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Vijay Vaitheeswaran ’90

Economist writer tracks global innovation.

The innovation revolution is happening now, says Vijay Vaitheeswaran, the Shanghai-­based Economist correspondent and author of the 2012 book Need, Speed, and Greed: How the New Rules of Innovation Can Transform Businesses, Propel Nations to Greatness, and Tame the World’s Most Wicked Problems. “The very rules of innovation are changing, and this is something that is transforming the global economy, changing industry, and very much affecting our lives, education, careers, and so on,” he says.

Vijay Vaitheeswaran ’90

Vaitheeswaran’s book, his third, involves politics, economics, business, and energy—topics he’s covered during his 20-year career with the Economist. In the book, he argues that the pace of innovation—how ideas are conceived, incorporated, and disseminated—is accelerating. Decision makers need to harness new communication technologies, he says, to keep up with “perpetual disruption.” He points to the way Procter & Gamble, an older brick-and-mortar company, has departed from its past practices by encouraging outside involvement in its research and design process.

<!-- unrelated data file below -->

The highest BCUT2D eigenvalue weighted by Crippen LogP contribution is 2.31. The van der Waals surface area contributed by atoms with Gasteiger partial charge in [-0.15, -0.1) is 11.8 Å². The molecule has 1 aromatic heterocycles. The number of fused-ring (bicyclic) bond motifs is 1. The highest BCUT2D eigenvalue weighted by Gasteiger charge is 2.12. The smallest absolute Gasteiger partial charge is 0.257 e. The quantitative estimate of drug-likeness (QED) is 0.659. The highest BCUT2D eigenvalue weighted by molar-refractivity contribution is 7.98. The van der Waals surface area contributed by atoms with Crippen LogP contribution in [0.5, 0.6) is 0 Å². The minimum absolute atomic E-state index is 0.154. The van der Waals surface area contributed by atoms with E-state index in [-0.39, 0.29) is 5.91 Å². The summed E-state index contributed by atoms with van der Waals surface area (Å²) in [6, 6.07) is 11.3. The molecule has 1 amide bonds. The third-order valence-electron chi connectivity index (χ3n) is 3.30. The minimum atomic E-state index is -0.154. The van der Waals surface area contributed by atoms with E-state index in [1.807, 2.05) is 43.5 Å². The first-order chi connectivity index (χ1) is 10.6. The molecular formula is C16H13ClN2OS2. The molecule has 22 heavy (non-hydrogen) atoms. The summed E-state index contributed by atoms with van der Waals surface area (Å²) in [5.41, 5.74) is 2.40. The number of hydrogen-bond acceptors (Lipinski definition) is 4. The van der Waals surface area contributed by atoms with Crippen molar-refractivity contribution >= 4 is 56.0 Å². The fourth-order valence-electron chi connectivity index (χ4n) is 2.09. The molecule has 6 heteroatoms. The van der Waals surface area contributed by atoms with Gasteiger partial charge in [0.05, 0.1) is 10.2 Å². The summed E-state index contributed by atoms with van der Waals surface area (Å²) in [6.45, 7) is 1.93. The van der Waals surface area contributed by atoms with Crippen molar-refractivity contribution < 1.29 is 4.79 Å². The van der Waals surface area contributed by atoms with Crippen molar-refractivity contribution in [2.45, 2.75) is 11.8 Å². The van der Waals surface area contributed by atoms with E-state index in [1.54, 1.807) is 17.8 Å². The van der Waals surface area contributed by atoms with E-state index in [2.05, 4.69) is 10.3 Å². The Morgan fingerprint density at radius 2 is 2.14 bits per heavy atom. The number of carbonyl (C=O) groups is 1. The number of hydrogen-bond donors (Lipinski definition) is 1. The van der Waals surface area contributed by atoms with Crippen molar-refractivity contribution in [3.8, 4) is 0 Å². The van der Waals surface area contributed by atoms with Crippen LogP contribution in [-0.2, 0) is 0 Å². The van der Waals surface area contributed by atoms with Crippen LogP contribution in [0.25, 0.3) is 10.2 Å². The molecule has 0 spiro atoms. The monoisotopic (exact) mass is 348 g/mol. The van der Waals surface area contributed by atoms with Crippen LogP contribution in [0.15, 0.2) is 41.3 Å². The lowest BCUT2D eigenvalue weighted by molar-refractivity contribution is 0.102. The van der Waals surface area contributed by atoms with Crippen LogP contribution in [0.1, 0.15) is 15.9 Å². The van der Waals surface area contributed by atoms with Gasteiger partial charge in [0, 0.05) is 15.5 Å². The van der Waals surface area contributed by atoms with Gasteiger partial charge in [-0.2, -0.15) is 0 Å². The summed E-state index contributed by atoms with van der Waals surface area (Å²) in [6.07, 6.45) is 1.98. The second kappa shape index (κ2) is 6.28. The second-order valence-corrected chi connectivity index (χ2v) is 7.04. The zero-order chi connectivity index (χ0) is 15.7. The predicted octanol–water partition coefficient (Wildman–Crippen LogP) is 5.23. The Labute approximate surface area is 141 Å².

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This story is part of the November/December 2013 Issue of the MIT News Magazine
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Vaitheeswaran was born in India and raised in the United States, but his global perspective grew even more expansive during his MIT days when he spent a semester as an intern in the British parliament as a Hansard Scholar. He still values his mechanical-engineering studies, particularly courses such as the legendary 2.70, Introduction to Design, under professors Woodie C. Flowers, SM ’68, ME ’71, PhD ’73, and Harry West, SM ’84, PhD ’86. They “opened our eyes to another side of engineering—the elegant, evocative side that was quite different from the equations and the analysis that we had been exposed to,” he says. “It was tremendous fun and stretching our left and right brains together.”

After graduating from MIT, he worked in marketing for a couple of years. He was planning to head off to business school when a former roommate suggested he apply for an internship at the Economist. “And I never left,” he says.

During his career, he has worked in New York and London and in Mexico City covering Latin America. In November 2012, he moved with his wife and his now two-year-old daughter to Shanghai to open up a new bureau to cover Chinese business and finance for the magazine.

“Life is good as a journalist in many ways,” he says. “It’s a privileged job—you get to meet interesting people, travel around, and ultimately you get a chance to glimpse into many, many lives.”

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